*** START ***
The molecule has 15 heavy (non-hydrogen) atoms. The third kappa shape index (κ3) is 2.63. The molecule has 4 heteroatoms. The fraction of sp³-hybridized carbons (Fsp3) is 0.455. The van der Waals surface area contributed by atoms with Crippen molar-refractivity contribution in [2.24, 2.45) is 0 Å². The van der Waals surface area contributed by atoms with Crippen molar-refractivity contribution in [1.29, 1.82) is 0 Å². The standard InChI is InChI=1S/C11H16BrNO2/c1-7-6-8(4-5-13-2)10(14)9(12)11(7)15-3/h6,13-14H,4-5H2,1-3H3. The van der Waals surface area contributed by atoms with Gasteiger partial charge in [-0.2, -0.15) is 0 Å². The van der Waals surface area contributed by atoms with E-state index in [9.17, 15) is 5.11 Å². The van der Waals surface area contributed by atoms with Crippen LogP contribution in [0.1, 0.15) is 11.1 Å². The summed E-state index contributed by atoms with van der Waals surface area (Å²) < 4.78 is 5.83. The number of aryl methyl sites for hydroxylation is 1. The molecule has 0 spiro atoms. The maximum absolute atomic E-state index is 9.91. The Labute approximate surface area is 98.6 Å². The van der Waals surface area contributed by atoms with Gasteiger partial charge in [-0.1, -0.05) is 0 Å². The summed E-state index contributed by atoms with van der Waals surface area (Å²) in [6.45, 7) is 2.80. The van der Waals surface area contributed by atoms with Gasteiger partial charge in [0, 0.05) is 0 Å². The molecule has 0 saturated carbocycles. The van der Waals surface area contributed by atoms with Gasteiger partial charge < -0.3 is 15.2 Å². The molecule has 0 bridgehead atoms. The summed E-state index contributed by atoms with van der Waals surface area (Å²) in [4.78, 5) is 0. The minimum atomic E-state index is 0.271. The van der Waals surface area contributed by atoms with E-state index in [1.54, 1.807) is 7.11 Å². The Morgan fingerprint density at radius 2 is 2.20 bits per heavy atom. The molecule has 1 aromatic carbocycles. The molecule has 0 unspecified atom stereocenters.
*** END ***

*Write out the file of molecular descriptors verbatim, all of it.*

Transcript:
The molecule has 15 heavy (non-hydrogen) atoms. The third kappa shape index (κ3) is 2.63. The molecule has 4 heteroatoms. The fraction of sp³-hybridized carbons (Fsp3) is 0.455. The van der Waals surface area contributed by atoms with Crippen molar-refractivity contribution in [2.24, 2.45) is 0 Å². The van der Waals surface area contributed by atoms with Crippen molar-refractivity contribution in [1.29, 1.82) is 0 Å². The standard InChI is InChI=1S/C11H16BrNO2/c1-7-6-8(4-5-13-2)10(14)9(12)11(7)15-3/h6,13-14H,4-5H2,1-3H3. The van der Waals surface area contributed by atoms with Gasteiger partial charge in [-0.2, -0.15) is 0 Å². The van der Waals surface area contributed by atoms with E-state index in [9.17, 15) is 5.11 Å². The van der Waals surface area contributed by atoms with Crippen LogP contribution in [0.1, 0.15) is 11.1 Å². The summed E-state index contributed by atoms with van der Waals surface area (Å²) < 4.78 is 5.83. The number of aryl methyl sites for hydroxylation is 1. The molecule has 0 spiro atoms. The maximum absolute atomic E-state index is 9.91. The Labute approximate surface area is 98.6 Å². The van der Waals surface area contributed by atoms with Gasteiger partial charge in [-0.1, -0.05) is 0 Å². The summed E-state index contributed by atoms with van der Waals surface area (Å²) in [6.45, 7) is 2.80. The van der Waals surface area contributed by atoms with Gasteiger partial charge in [0, 0.05) is 0 Å². The molecule has 0 saturated carbocycles. The van der Waals surface area contributed by atoms with Gasteiger partial charge < -0.3 is 15.2 Å². The molecule has 0 bridgehead atoms. The summed E-state index contributed by atoms with van der Waals surface area (Å²) in [4.78, 5) is 0. The minimum atomic E-state index is 0.271. The van der Waals surface area contributed by atoms with E-state index in [1.54, 1.807) is 7.11 Å². The Morgan fingerprint density at radius 2 is 2.20 bits per heavy atom. The molecule has 1 aromatic carbocycles. The molecule has 0 unspecified atom stereocenters.